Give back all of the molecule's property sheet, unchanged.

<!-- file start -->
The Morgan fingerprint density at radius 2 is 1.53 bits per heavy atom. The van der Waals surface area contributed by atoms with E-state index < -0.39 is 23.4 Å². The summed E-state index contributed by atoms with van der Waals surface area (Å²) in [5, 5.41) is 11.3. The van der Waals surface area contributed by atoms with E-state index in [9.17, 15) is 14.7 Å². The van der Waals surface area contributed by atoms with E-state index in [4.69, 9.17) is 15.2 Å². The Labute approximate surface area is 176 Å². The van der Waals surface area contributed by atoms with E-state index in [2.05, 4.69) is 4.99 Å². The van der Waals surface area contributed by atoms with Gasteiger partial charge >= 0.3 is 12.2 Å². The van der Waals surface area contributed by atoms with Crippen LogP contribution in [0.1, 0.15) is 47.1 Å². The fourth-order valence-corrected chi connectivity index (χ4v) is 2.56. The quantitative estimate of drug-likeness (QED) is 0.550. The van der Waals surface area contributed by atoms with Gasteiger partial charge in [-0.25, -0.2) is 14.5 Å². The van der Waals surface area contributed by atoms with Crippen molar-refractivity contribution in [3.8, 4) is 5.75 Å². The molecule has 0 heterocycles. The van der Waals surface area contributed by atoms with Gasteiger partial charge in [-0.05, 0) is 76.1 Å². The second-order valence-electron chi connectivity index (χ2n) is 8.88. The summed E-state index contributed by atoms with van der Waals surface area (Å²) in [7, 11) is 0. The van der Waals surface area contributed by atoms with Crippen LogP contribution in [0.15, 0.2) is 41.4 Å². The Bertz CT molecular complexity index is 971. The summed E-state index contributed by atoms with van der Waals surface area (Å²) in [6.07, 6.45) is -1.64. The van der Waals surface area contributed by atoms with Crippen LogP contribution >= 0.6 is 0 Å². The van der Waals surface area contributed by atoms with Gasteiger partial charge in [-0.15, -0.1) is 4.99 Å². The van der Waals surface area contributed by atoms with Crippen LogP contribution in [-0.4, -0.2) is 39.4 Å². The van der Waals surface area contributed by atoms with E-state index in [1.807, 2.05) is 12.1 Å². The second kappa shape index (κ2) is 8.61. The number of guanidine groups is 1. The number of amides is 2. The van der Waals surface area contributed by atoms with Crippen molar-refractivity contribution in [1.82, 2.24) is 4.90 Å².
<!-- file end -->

The Morgan fingerprint density at radius 2 is 1.53 bits per heavy atom. The van der Waals surface area contributed by atoms with E-state index < -0.39 is 23.4 Å². The summed E-state index contributed by atoms with van der Waals surface area (Å²) in [5, 5.41) is 11.3. The van der Waals surface area contributed by atoms with E-state index in [9.17, 15) is 14.7 Å². The van der Waals surface area contributed by atoms with E-state index in [4.69, 9.17) is 15.2 Å². The Labute approximate surface area is 176 Å². The van der Waals surface area contributed by atoms with E-state index in [2.05, 4.69) is 4.99 Å². The van der Waals surface area contributed by atoms with Gasteiger partial charge >= 0.3 is 12.2 Å². The van der Waals surface area contributed by atoms with Crippen LogP contribution in [0.1, 0.15) is 47.1 Å². The fourth-order valence-corrected chi connectivity index (χ4v) is 2.56. The quantitative estimate of drug-likeness (QED) is 0.550. The van der Waals surface area contributed by atoms with Gasteiger partial charge in [-0.25, -0.2) is 14.5 Å². The van der Waals surface area contributed by atoms with Crippen molar-refractivity contribution in [3.8, 4) is 5.75 Å². The molecule has 0 heterocycles. The van der Waals surface area contributed by atoms with Gasteiger partial charge in [-0.05, 0) is 76.1 Å². The second-order valence-electron chi connectivity index (χ2n) is 8.88. The summed E-state index contributed by atoms with van der Waals surface area (Å²) in [7, 11) is 0. The van der Waals surface area contributed by atoms with Crippen LogP contribution in [0.15, 0.2) is 41.4 Å². The Bertz CT molecular complexity index is 971. The summed E-state index contributed by atoms with van der Waals surface area (Å²) in [6.07, 6.45) is -1.64. The van der Waals surface area contributed by atoms with Crippen LogP contribution >= 0.6 is 0 Å². The van der Waals surface area contributed by atoms with Gasteiger partial charge in [-0.15, -0.1) is 4.99 Å². The van der Waals surface area contributed by atoms with Crippen LogP contribution in [-0.4, -0.2) is 39.4 Å². The van der Waals surface area contributed by atoms with E-state index in [1.807, 2.05) is 12.1 Å². The second kappa shape index (κ2) is 8.61. The number of guanidine groups is 1. The number of amides is 2. The van der Waals surface area contributed by atoms with Crippen molar-refractivity contribution in [1.82, 2.24) is 4.90 Å².